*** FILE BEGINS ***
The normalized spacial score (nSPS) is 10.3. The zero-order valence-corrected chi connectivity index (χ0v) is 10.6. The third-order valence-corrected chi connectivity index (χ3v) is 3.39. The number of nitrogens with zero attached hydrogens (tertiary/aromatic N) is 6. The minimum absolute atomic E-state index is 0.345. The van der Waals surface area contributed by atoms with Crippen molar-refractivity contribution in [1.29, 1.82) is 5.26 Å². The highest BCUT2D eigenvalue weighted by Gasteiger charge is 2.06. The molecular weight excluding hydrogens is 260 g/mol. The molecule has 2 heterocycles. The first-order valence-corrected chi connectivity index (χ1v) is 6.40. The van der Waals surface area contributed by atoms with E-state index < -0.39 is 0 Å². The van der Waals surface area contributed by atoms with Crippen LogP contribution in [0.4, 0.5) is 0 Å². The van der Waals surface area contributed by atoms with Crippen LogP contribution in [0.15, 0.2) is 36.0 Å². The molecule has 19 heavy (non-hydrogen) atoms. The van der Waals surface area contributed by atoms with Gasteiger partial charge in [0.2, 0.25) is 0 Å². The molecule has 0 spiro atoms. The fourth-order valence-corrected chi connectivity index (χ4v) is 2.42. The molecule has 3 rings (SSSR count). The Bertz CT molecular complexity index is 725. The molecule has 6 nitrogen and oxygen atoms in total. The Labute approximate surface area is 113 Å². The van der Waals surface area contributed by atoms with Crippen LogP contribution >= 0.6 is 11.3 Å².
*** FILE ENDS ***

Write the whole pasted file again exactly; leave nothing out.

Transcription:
The normalized spacial score (nSPS) is 10.3. The zero-order valence-corrected chi connectivity index (χ0v) is 10.6. The third-order valence-corrected chi connectivity index (χ3v) is 3.39. The number of nitrogens with zero attached hydrogens (tertiary/aromatic N) is 6. The minimum absolute atomic E-state index is 0.345. The van der Waals surface area contributed by atoms with Crippen molar-refractivity contribution in [1.29, 1.82) is 5.26 Å². The highest BCUT2D eigenvalue weighted by Gasteiger charge is 2.06. The molecular weight excluding hydrogens is 260 g/mol. The molecule has 2 heterocycles. The first-order valence-corrected chi connectivity index (χ1v) is 6.40. The van der Waals surface area contributed by atoms with E-state index < -0.39 is 0 Å². The van der Waals surface area contributed by atoms with Crippen LogP contribution in [0.4, 0.5) is 0 Å². The van der Waals surface area contributed by atoms with Crippen LogP contribution in [0.15, 0.2) is 36.0 Å². The molecule has 19 heavy (non-hydrogen) atoms. The van der Waals surface area contributed by atoms with Gasteiger partial charge in [0.2, 0.25) is 0 Å². The molecule has 0 spiro atoms. The fourth-order valence-corrected chi connectivity index (χ4v) is 2.42. The molecule has 3 rings (SSSR count). The Bertz CT molecular complexity index is 725. The molecule has 6 nitrogen and oxygen atoms in total. The Labute approximate surface area is 113 Å². The van der Waals surface area contributed by atoms with Crippen LogP contribution >= 0.6 is 11.3 Å².